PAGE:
Each week we are giving you our weekly report highlighting the top compliance news articles from various industry news publications. We have selected the most relevant and important news articles related to registered investment adviser ("RIA") compliance and regulatory issues. This week's recap focuses on the Securities and Exchange Commission’s (“SEC”) plans to review various rules, tips on preparing for remote exams, and possible anti-money laundering policy plans for RIAs.
Here's our top investment adviser compliance articles for the week of April 2nd, 2021:
In this article, Melanie Waddell discusses the four Investment Advisers Act rules the SEC has scheduled for review this year. When a rule is proposed for review, the agency is required to file the review under Section 610 of the Regulatory Flexibility Act. The agency is also required to consider the following when reviewing a rule: continued need for the rule; complaints and comments received; complexity; the extent of duplication or overlap with other government regulations; and the length of time since the rule has been evaluated or the degree to which technology, economic conditions, or other factors have changed. New or Amended rules proposed by the SEC will have a corresponding request for comment. Additionally, rules may or may not be finalized and have revisions based on comments received. Investment Advisors should keep this in mind as the following rules are scheduled for review; 1) Rule 204(b)-1, Form PF; 2) Registration Rule changes; 3) Rule 206(4)-5, Pay to Play; and 4) family office registration rule exemptions. Additionally, the article has a slideshow briefly overviewing the four rules.
2. Attorneys Offer Tips On Preparing For Remote SEC Exams (Author – Tracy Longo, Financial Advisor)
The SEC continues remote examinations and they are no less rigorous. To prepare for a remote examination, advisors should be attentive to their Form CRS, more specifically the disciplinary history, and ensure there is a consistent presentation of all the information in the document. The Form CRS' accuracy and effectiveness should be top of mind for CCOs to ensure clear documentation that a firm is mindful about its fiduciary responsibilities. The article further discusses the following important tips to ensure fluidity and accuracy across multiple and remote offices: designate who is responsible for operational complexities; standardize and approach policies and procedures at an enterprise level; harmonize disclosures for environmental, social, and governance investment activity; and ensure disclosures and the marketing strategy match and stay consistent in practice.
Talk of the reemergence of anti-money laundering ("AML") proposals for investment advisors comes with a recently issued risk alert detailing broker dealers' anti-money laundering failures. The Financial Industry Regulatory Authority ("FINRA") reported 14 AML cases last year, a top-fine getter, resulting in 16.2 million in fines. Investment advisors still aren't technically subject to AML rules issued by the Treasury of Financial Crimes Enforcement Network. Although, the 2016 investment advisor AML proposals have been sitting dormant for the least four years, and a Gensler Led SEC may revive the AML policy plan for RIAs.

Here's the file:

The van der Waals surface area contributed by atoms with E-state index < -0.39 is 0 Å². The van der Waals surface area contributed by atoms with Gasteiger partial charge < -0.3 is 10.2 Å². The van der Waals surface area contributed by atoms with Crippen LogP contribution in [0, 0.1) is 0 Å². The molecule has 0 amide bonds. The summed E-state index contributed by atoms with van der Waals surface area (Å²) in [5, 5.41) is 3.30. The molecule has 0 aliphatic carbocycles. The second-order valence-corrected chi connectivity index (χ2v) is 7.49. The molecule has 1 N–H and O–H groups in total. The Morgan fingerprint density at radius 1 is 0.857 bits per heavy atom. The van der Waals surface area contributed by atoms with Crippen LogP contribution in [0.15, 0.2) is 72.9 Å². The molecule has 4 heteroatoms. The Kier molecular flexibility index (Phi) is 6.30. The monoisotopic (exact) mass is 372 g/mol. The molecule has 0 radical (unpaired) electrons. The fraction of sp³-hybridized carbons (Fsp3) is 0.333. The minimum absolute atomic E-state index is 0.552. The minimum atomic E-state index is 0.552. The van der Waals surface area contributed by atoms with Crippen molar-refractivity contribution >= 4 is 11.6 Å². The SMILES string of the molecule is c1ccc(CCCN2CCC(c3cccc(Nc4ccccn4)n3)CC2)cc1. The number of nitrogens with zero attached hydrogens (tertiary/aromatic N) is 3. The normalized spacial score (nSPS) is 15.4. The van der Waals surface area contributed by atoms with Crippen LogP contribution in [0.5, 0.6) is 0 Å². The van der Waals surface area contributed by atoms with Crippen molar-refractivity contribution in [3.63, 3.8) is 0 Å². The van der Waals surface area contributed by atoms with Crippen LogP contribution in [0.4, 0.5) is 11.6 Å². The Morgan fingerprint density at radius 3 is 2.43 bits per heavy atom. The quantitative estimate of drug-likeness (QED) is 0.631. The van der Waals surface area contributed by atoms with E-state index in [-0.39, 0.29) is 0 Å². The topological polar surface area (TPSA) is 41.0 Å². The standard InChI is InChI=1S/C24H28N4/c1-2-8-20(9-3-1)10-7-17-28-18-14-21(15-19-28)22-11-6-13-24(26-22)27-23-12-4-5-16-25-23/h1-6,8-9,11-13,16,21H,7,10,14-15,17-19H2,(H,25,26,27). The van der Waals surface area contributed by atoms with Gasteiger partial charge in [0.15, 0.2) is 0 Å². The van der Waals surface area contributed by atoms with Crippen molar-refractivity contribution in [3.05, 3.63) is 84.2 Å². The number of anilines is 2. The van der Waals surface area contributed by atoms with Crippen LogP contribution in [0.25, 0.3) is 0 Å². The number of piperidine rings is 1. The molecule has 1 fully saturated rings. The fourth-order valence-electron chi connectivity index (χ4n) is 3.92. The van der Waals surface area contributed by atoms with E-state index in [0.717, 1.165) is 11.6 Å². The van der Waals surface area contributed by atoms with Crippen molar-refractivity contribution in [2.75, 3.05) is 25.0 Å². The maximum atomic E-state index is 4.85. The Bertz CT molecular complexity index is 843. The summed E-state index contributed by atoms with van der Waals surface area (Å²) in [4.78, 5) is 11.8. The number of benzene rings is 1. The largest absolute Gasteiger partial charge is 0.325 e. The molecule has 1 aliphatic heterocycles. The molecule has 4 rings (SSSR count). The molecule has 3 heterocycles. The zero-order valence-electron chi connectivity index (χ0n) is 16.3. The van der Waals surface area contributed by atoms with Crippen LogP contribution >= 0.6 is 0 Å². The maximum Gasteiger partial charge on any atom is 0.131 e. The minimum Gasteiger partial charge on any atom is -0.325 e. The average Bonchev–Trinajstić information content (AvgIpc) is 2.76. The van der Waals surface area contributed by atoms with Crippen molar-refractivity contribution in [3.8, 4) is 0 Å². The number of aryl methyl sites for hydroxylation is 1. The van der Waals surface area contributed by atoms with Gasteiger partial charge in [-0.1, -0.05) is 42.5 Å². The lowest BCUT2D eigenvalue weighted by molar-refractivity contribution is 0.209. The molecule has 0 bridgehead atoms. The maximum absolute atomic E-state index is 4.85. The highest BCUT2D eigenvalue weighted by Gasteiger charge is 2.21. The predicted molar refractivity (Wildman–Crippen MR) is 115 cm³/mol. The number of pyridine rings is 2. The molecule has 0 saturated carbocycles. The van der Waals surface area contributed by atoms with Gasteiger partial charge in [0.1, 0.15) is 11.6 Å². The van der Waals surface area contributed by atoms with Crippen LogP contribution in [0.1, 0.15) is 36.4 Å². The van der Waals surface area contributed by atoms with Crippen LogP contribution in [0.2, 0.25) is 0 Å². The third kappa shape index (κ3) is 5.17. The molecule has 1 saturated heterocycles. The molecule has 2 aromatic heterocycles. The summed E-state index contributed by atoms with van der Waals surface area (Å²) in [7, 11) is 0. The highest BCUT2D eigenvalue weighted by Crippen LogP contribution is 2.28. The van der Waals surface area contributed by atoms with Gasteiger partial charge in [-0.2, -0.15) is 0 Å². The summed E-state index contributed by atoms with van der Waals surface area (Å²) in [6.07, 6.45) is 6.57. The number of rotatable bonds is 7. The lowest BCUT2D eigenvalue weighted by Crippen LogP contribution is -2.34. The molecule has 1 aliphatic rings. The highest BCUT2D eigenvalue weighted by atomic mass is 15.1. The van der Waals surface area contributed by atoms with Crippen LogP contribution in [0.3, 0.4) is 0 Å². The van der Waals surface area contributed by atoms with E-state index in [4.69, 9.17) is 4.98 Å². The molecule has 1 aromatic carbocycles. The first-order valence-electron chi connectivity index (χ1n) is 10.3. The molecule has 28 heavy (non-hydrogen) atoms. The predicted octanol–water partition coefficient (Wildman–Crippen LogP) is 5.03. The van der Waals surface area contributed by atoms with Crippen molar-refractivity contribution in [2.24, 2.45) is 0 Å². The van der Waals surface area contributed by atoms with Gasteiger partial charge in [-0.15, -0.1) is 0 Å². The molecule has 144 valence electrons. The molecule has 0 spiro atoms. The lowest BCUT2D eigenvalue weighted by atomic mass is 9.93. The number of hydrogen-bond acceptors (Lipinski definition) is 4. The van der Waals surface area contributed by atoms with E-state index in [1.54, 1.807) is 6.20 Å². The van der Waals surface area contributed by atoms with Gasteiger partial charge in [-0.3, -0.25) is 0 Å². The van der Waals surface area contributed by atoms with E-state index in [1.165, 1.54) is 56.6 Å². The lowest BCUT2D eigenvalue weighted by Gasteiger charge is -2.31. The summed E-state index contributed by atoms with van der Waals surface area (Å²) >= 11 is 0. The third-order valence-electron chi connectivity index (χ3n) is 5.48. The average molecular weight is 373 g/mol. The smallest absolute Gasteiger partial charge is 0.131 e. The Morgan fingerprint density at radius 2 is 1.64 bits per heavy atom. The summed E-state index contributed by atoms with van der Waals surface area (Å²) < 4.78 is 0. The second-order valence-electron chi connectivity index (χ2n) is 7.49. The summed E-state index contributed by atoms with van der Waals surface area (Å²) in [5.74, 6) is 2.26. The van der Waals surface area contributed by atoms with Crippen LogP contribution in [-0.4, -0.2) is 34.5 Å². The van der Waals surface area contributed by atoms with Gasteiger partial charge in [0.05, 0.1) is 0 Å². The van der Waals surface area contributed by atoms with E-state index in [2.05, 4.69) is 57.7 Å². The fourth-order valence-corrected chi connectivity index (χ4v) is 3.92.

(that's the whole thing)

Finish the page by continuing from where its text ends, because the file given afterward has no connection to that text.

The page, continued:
Small custodians are seeing an opportunity to appeal to financial advisors breaking into the RIA channel as well as attracting unhappy firms looking to move their books. While Schwab is the largest player in the market, more than a dozen small custodian firms are re-thinking the settlement process, trying new pricing models, and focusing on improving advisor efficiency and service. Over ten years, from 2009 to 2019, RIA assts grew from 2 trillion to 5.7 trillion according to data from Cerulli Associates. Competition between custodians for business in the growing RIA industry heightens. These small firms are looking to improve upon their competitors service gaps, with a more personalized service to RIAs. Additionally they’re appealing with key innovations and infrastructures like direst indexing, speeding up trade settlement, and improving speed for account openings, funding, trading, reporting, and billing processes.
5. SEC's ESG Plans for Public Companies May Get Frosty Reception in Court (Author – Nicolas Morgan, Think Advisor)
Around this time last year, the long-standing requirements that companies were "required to disclose all material information – on whatever topic – that would be necessary to avoid making management's discussion and analysis of a company's operations misleading" was confirmed by the SEC. This year, there is a call for more requirements, specifically regarding climate chance issues. Environmental, Social, and Corporate Governance ("ESG") disclosures have a spotlight on them partly stemming from recommendations made by the Task Force on Climate Related Financial Disclosures, established in 2015 by a global group of regulators. Their recommendations recognize the importance of aligning disclosures and what's becoming more important to investors, climate change. Climate change disclosures were among the discussed during the March 2nd Senate Banking Committee hearing. During this nomination hearing for Gary Genlser to be chair of the SEC, he made a statement that investors "really want to see climate risk disclosures," and new disclosure requirements would be based on what is "material to reasonable investors."
Don't forget to check out last week's top RIA compliance news articles that focus on the Securities and Exchange Commission’s (“SEC”) ad rule guidance, cybersecurity risks for RIA firms, and regulatory and legislative rules for advisors due to the administration change.